The Microsoft Manual of Style: Your Everyday Guide to Usage, Terminology, and Style for Professional Technical Communications (MSTP), in former editions the Microsoft Manual of Style for Technical Publications, is a style guide published by Microsoft. The fourth edition, ISBN 0-7356-4871-9, was published on January 15, 2012. Microsoft employees and partners can also access a Microsoft Compressed HTML Help (CHM) version of the MSTP.

In 2018, the book was replaced by a website, the Microsoft Writing Style Guide, joining other online guides like the Apple Style Guide and Google Developer Documentation Style Guide.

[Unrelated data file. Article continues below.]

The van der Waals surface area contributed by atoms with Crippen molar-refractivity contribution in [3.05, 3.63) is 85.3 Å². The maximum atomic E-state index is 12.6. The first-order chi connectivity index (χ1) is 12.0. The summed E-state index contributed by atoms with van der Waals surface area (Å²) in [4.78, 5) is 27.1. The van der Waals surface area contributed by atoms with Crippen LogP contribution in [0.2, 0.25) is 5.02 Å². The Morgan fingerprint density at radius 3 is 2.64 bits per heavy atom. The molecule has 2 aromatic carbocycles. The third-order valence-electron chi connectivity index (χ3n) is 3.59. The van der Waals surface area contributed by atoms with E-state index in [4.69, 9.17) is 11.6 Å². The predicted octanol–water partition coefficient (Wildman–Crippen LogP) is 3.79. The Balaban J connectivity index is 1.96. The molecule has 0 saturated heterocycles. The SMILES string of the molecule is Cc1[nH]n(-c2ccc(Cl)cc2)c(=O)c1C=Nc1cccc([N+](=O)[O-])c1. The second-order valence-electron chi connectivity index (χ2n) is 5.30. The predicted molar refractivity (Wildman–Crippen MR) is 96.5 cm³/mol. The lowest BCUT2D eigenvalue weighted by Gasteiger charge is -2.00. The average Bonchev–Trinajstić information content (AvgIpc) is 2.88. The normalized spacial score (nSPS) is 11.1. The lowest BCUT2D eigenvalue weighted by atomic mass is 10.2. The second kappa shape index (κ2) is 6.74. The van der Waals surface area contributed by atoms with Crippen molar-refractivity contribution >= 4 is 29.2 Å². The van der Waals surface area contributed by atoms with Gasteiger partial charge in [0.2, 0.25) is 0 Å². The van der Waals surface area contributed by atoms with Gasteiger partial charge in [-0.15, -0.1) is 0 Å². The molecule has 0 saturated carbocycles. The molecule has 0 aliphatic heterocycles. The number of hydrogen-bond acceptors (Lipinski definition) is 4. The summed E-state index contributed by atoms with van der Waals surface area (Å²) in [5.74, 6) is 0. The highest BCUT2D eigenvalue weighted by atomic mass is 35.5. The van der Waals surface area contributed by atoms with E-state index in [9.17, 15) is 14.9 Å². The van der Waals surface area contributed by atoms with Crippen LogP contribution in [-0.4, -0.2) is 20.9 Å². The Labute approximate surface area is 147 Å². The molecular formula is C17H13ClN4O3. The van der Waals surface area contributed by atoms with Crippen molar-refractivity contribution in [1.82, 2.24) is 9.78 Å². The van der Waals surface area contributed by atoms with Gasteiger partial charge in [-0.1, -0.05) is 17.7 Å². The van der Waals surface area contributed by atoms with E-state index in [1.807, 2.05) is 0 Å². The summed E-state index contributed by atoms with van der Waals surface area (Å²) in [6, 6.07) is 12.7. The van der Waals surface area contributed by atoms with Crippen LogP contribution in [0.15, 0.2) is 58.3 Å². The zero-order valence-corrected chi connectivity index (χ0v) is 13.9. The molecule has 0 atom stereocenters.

Scientific journal

In academic publishing, a scientific journal is a periodical publication intended to further the progress of science, usually by reporting new research.

Scientific romance

Scientific romance is an archaic term for the genre of fiction now commonly known as science fiction. The term originated in the 1850s to describe both fiction and elements of scientific writing, but has since come to refer to the science fiction of the late nineteenth and early twentieth century, primarily that of Jules Verne, H. G. Wells and Arthur Conan Doyle. In recent years, the term has come to be applied to science fiction written in a deliberately anachronistic style, as a homage to or pastiche of the original scientific romances.

Specific name (zoology)